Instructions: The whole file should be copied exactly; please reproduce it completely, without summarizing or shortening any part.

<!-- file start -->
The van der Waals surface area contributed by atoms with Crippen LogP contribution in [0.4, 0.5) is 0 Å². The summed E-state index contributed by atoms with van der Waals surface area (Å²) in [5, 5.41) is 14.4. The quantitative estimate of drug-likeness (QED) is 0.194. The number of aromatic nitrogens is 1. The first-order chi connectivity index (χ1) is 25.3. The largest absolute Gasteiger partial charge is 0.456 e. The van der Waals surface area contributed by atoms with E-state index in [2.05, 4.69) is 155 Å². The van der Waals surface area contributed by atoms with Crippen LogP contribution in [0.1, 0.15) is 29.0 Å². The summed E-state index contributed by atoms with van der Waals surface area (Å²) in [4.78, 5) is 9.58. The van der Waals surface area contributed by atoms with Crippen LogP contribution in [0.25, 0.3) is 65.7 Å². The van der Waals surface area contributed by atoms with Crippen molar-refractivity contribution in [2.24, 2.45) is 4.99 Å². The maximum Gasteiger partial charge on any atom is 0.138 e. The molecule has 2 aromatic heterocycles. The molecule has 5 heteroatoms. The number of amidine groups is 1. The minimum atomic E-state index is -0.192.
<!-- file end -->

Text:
The van der Waals surface area contributed by atoms with Crippen LogP contribution in [0.4, 0.5) is 0 Å². The summed E-state index contributed by atoms with van der Waals surface area (Å²) in [5, 5.41) is 14.4. The quantitative estimate of drug-likeness (QED) is 0.194. The number of aromatic nitrogens is 1. The first-order chi connectivity index (χ1) is 25.3. The largest absolute Gasteiger partial charge is 0.456 e. The van der Waals surface area contributed by atoms with E-state index in [2.05, 4.69) is 155 Å². The van der Waals surface area contributed by atoms with Crippen LogP contribution in [0.1, 0.15) is 29.0 Å². The summed E-state index contributed by atoms with van der Waals surface area (Å²) in [4.78, 5) is 9.58. The van der Waals surface area contributed by atoms with Crippen LogP contribution in [0.25, 0.3) is 65.7 Å². The van der Waals surface area contributed by atoms with Crippen molar-refractivity contribution in [2.24, 2.45) is 4.99 Å². The maximum Gasteiger partial charge on any atom is 0.138 e. The molecule has 2 aromatic heterocycles. The molecule has 5 heteroatoms. The number of amidine groups is 1. The minimum atomic E-state index is -0.192.